Safety of Women, is a major issue but, Should be dealt with stricter laws to ensure that guilty of harassment are  punished. The Vishakha judgment guidelines do provide many safeguards, like having an “appropriate complaints mechanism with a complaints committee” at  all workplaces.

But what women need is not just security, but dignity. Dignity can be accorded by society, not by laws. Dignity gives equal opportunity and independence of thought and action. It calls for a lot of courage to stand by those women who open up when a deafening silence overawes you. Let that hope, not mere empathy for the victims, nor anger against the accused who must have a fair chance to respond and defend themselves, guide us in creating a better India where our women will have more opportunity and freedom.

If we go back to the history of feminism, we can see that women’s struggle for emancipation has always been a quest for autonomy and equity accompanied by a strong sense of questioning of the social and political structures of a male-dominated modernity, This process of critical questioning of the sexual and the political became crucial and essential at every period of modern history where the male political power was put on hold by a revolution (French Revolution) or a may or social movement (May 1968) .

However, despite numerous successes exemplified by the efforts of women in the past hundred years, the modern idea of the “republic”, as elaborated by the American and French revolutions, continues to be perceived and practised on the basis of a sexual division of roles and spaces. As such, the public space is essentially thought and instrumentalised as a masculine space, while the private space is considered as primarily feminine. Thus, the res publicae (public affairs) has been essentially conquered and dominated by men, while women have been, generally, pushed back to the private space and defined as “mothers”, “sisters” and “wives” .

In other words, in many cultures of the world, women are still to be protected in the private sphere, instead of making use 'of their reason in the public space. Accordingly, a general view in many male-dominated societies of our time is that a woman who speaks openly and frankly in the public domain dishonours herself or more precisely disgraces her family and her community. Despite all this, the time for change has come. Beyond all social and political cleavages, feminism is the inevitable philosophy of the 21st century.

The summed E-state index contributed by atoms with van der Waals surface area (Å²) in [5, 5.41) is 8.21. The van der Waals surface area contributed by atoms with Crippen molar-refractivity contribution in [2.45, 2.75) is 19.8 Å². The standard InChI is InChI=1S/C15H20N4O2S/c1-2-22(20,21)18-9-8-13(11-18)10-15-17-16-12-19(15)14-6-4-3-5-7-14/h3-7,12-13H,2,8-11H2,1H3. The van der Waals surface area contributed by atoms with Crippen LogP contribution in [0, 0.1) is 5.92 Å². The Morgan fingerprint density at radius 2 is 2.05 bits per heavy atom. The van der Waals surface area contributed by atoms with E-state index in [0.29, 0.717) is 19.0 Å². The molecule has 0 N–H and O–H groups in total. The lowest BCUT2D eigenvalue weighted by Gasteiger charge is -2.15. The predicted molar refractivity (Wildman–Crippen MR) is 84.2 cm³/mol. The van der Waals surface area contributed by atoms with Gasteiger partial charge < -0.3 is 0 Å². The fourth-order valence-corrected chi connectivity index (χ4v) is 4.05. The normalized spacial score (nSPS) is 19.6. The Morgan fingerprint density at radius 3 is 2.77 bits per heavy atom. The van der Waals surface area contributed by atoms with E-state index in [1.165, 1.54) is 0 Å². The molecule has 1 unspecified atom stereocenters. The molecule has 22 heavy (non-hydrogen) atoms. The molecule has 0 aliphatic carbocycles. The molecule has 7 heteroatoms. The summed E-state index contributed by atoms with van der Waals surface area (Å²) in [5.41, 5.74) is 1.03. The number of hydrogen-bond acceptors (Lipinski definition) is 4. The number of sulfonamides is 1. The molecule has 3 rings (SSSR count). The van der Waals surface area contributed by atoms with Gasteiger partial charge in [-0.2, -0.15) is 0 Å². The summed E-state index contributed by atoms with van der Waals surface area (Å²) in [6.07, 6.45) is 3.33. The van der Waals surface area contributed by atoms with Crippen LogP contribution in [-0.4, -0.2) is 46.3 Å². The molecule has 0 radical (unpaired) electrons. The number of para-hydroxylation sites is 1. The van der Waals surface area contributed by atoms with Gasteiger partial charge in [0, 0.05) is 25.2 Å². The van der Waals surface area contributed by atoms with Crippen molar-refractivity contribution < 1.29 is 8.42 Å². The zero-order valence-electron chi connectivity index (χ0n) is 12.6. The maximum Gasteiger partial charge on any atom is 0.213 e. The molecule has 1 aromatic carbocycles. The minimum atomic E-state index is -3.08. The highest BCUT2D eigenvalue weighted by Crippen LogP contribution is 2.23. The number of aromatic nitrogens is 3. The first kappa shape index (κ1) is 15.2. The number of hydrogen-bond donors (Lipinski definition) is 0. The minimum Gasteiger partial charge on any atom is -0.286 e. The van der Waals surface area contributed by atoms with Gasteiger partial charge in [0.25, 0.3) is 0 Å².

However, no other person as Simone de Beauvoir, and no other book as The Second Sex, have ever been at the heart of the cultural and political struggles of women against conservatism and conformism in our contemporary societies. The Second Sex, published in 1949, became one of the most celebrated and contested books of the 20th century. The scandal around this book was not only that it had been written by a woman-philosopher, who had the courage to question the values of the male chauvinistic society of her time, but also because it mainly redefined womanhood as a social creation and not a given fact of nature. Famously declaring that “one is not born a woman, one becomes one.”

Seventy years after The Second Sex, the #MeToo global movement, championing other women around the world against the arrogant and dominating attitude of men, is the unfnished business of the 21st century. But the truth is one cannot be a feminist today without looking back at Simone de Beauvoir’s audacity to think dangerously. The promise of freedom and equity, as Beauvoir underlined it, has never been an individual achievement, but an ongoing collective task whose challenges and sufferings we must take up together. As Beauvoir says: “We see that no existence can be validly fulfilled if it is limited to itself.”

But the fact is that despite these institutional processes and related amendments in the laws, the culture of male entitlement and patriarchy is still so prevalent that most victims have thus far preferred silence to the alternative of risking one’s career or facing the derision of colleagues. #MeToo is a challenge to these attitudes that enforce a culture of silence. By speaking out, if women force sexual predators to reflect and step back, it would be a giant stride towards a more gender equitous society.